Vice President William Lai (賴清德) discussed security and economic issues, as well as China, with US House of Representatives Speaker Nancy Pelosi during a virtual meeting on Friday, Representative to the US Hsiao Bi-khim (蕭美琴) said.
The meeting lasted about 30 minutes and touched on security issues, economic affairs and shared values, Hsiao told reporters after the meeting.
Pelosi expressed concern over the status and security of the Taiwan Strait, as well as human rights in China, ahead of the Beijing Winter Olympics that begins on Friday, Hsiao said.
Photo courtesy of the Presidential Office via CNA
The US has announced a diplomatic boycott of the Games, citing “genocide and crimes against humanity” in China’s Xinjiang region, which Beijing dismissed as a “self-directed political farce.”
US athletes would still attend the Games, but they would not be joined by US government officials.
Pelosi also voiced her support for Taiwan’s participation in the WHO’s activities and mechanisms, saying that she had previously conveyed her views directly to the WHO’s director-general over the matter, Hsiao said.
Pelosi recognized Taiwan’s efforts to fight COVID-19 and said the nation should not be excluded from the WHO, Hsiao said, adding that the conversation between Lai and Pelosi was “relaxed” and “amicable.”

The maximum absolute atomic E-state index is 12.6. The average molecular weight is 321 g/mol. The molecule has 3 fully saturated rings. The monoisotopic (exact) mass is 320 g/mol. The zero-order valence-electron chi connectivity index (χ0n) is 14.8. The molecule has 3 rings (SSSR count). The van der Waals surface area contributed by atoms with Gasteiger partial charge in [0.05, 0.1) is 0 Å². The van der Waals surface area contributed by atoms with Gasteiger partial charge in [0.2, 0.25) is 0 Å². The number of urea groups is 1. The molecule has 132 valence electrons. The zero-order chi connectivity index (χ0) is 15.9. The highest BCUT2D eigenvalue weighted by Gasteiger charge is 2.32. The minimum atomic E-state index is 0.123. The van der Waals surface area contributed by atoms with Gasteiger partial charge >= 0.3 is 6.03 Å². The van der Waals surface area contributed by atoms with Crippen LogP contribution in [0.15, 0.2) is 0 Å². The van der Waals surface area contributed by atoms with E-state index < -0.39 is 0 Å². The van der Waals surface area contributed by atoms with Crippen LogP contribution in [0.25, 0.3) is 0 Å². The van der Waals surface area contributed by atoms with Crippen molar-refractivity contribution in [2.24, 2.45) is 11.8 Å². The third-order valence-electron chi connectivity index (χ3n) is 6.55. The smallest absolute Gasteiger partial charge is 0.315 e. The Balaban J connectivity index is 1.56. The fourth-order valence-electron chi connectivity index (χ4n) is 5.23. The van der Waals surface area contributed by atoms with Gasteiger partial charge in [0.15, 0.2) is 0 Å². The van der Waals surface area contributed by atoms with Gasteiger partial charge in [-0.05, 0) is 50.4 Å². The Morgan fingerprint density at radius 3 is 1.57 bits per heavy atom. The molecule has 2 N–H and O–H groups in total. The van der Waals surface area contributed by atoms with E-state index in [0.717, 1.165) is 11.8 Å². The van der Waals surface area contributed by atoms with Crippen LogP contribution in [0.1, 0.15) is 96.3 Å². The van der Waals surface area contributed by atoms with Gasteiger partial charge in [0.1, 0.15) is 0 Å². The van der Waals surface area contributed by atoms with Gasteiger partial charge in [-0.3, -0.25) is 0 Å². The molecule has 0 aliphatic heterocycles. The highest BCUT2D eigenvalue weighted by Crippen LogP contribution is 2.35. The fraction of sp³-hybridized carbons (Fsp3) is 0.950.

The meeting was held shortly after Lai arrived in San Francisco for a stopover on his return trip from Honduras.
Lai later wrote on Twitter that he was pleased to meet with Pelosi, who he described as “a champion of human rights and true friend to Taiwan.”
“We are committed to working together to strengthen the US-Taiwan partnership,” Lai added.
In San Francisco, Lai was again welcomed by American Institute in Taiwan Chairman James Moriarty, before heading to the Hyatt Regency hotel, where dozens of Taiwanese expatriates greeted him.
Speaking about his trip to Honduras, Lai told a virtual meeting with representatives of the Taiwanese community that he had received a warm welcome in the Central American nation.
During his 43-hour stay in Honduras, Lai attended the inauguration ceremony of Honduran President Xiomara Castro, during which he had a brief conversation with US Vice President Kamala Harris.
He also held talks with Castro and other Honduran officials, as well as Belizean Prime Minister John Briceno.
Lai said that senior Honduran government officials, including Castro, have expressed their appreciation of the country’s ties with Taiwan and said they looked forward to improving bilateral cooperation.
The 62-year-old Honduran president had said during her presidential campaign that she would switch recognition to China if she won, although her transition team later said the new government would maintain diplomatic ties with Taiwan.
At a news conference in Tegucigalpa, Lai said the issue regarding Honduras’ ties with Taiwan had been “satisfactorily resolved.”
Lai said that Taiwan would make every effort to maintain its relations with its Central American ally and seek to work with like-minded countries, such as the US, to help improve the lives of Hondurans.
During the virtual talks with the Taiwanese community, Lai also thanked the US government for its support of Taiwan.
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